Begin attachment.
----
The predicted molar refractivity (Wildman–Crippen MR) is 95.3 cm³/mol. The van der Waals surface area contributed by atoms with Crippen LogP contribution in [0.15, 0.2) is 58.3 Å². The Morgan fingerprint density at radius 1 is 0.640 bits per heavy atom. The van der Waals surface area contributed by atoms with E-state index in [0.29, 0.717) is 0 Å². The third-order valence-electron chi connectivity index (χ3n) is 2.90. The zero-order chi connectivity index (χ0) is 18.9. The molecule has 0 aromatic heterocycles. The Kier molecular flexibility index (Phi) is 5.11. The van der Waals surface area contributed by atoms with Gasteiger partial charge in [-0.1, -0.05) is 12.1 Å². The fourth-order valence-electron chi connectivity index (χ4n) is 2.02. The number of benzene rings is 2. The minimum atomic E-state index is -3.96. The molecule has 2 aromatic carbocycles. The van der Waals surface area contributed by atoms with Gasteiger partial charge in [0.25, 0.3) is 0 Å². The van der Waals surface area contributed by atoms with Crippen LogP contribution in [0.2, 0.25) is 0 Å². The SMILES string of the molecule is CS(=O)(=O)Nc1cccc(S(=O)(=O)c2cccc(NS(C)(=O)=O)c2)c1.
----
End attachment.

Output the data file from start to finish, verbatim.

The predicted molar refractivity (Wildman–Crippen MR) is 95.3 cm³/mol. The van der Waals surface area contributed by atoms with Crippen LogP contribution in [0.15, 0.2) is 58.3 Å². The Morgan fingerprint density at radius 1 is 0.640 bits per heavy atom. The van der Waals surface area contributed by atoms with E-state index in [0.29, 0.717) is 0 Å². The third-order valence-electron chi connectivity index (χ3n) is 2.90. The zero-order chi connectivity index (χ0) is 18.9. The molecule has 0 aromatic heterocycles. The Kier molecular flexibility index (Phi) is 5.11. The van der Waals surface area contributed by atoms with Gasteiger partial charge in [-0.1, -0.05) is 12.1 Å². The fourth-order valence-electron chi connectivity index (χ4n) is 2.02. The number of benzene rings is 2. The minimum atomic E-state index is -3.96. The molecule has 2 aromatic carbocycles. The van der Waals surface area contributed by atoms with Gasteiger partial charge in [0.25, 0.3) is 0 Å². The van der Waals surface area contributed by atoms with Crippen LogP contribution in [0.2, 0.25) is 0 Å². The SMILES string of the molecule is CS(=O)(=O)Nc1cccc(S(=O)(=O)c2cccc(NS(C)(=O)=O)c2)c1.